Sen. Marco Rubio and Rep. Paul Ryan may be developing an alternative to the Affordable Care Act, according to the Washington Examiner.
Rubio and Ryan are keeping mum on the supposed plan for now. But in politics, syntax is everything. “I don’t have anything to announce today,” Rubio told the Examiner.
House Republicans have voted 55 times to repeal Obamacare, but have not yet put forward a comprehensive replacement plan of their own. If Rubio and Ryan — who have both been mulling presidential runs — could put forth such a plan, and if it passed, they would become folk heroes for their party. That said, any sort of replacement is unlikely to happen until 2017 — unless President Obama decides to repeal the signature law of his presidency.
Republicans have bandied about Obamacare alternatives, and they are now taking those ideas to the streets. This month, House Republicans will test out Obamacare alternatives in town-hall meetings after the House recesses on Thursday. Some alternative proposals have included expanding health savings accounts, allowing small businesses to pool together when purchasing health care plans, and giving more government assistance to “high-risk” patients.
But a hard truth for Obamacare opponents is that, the more entrenched the current law becomes, the harder it will be to repeal.
“If you want to say the further and further this gets down the road, the harder and harder it gets to repeal, that’s absolutely true,” an anonymous GOP health aide told Talking Points Memo on Tuesday. “As far as repeal and replace goes, the problem with replace is that if you really want people to have these new benefits, it looks a hell of a lot like the Affordable Care Act.”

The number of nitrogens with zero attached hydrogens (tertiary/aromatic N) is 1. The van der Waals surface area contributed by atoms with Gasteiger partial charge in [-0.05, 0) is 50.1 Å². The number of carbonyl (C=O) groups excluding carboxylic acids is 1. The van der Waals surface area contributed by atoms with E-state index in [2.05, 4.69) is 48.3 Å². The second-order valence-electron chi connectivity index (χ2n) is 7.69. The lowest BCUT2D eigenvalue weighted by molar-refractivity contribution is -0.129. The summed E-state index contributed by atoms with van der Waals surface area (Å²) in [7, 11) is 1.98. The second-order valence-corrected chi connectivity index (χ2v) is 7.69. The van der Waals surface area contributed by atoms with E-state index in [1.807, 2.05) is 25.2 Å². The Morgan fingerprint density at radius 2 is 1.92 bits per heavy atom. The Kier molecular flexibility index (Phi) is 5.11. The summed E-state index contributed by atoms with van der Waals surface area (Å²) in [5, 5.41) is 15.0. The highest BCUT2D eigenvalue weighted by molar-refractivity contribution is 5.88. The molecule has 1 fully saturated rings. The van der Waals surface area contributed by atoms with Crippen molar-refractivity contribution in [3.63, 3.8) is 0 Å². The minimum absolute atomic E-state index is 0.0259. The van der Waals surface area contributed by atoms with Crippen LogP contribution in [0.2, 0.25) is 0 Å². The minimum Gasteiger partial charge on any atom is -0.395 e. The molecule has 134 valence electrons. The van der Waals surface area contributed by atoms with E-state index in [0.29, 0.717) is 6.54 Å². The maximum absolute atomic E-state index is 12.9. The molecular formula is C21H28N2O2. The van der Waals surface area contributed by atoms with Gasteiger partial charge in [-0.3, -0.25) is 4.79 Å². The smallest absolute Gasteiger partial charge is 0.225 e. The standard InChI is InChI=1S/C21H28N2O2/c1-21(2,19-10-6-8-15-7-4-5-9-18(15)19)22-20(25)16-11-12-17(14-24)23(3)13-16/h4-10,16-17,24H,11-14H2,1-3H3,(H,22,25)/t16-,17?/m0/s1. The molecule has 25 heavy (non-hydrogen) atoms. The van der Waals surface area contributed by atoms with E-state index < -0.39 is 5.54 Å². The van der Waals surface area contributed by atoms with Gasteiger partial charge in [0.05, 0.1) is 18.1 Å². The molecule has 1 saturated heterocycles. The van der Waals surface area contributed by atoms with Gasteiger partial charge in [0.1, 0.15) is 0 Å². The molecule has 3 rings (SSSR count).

What We're Following See More »
After spending a few minutes re-litigating the Democratic primary, Donald Trump turned his focus to Obamacare. “I inherited a mess, believe me. We also inherited a failed healthcare law that threatens our medical system with absolute and total catastrophe” he said. “I’ve been watching and nobody says it, but Obamacare doesn’t work.” He finished, "so we're going to repeal and replace Obamacare."
Donald Trump lobbed his first attack at the “dishonest media” about a minute into his speech, saying that the media would not appropriately cover the standing ovation that he received. “We are fighting the fake news,” he said, before doubling down on his previous claim that the press is “the enemy of the people." However, he made a distinction, saying that he doesn't think all media is the enemy, just the "fake news."
"The FBI rejected a recent White House request to publicly knock down media reports about communications between Donald Trump's associates and Russians known to US intelligence during the 2016 presidential campaign, multiple US officials briefed on the matter tell CNN. But a White House official said late Thursday that the request was only made after the FBI indicated to the White House it did not believe the reporting to be accurate."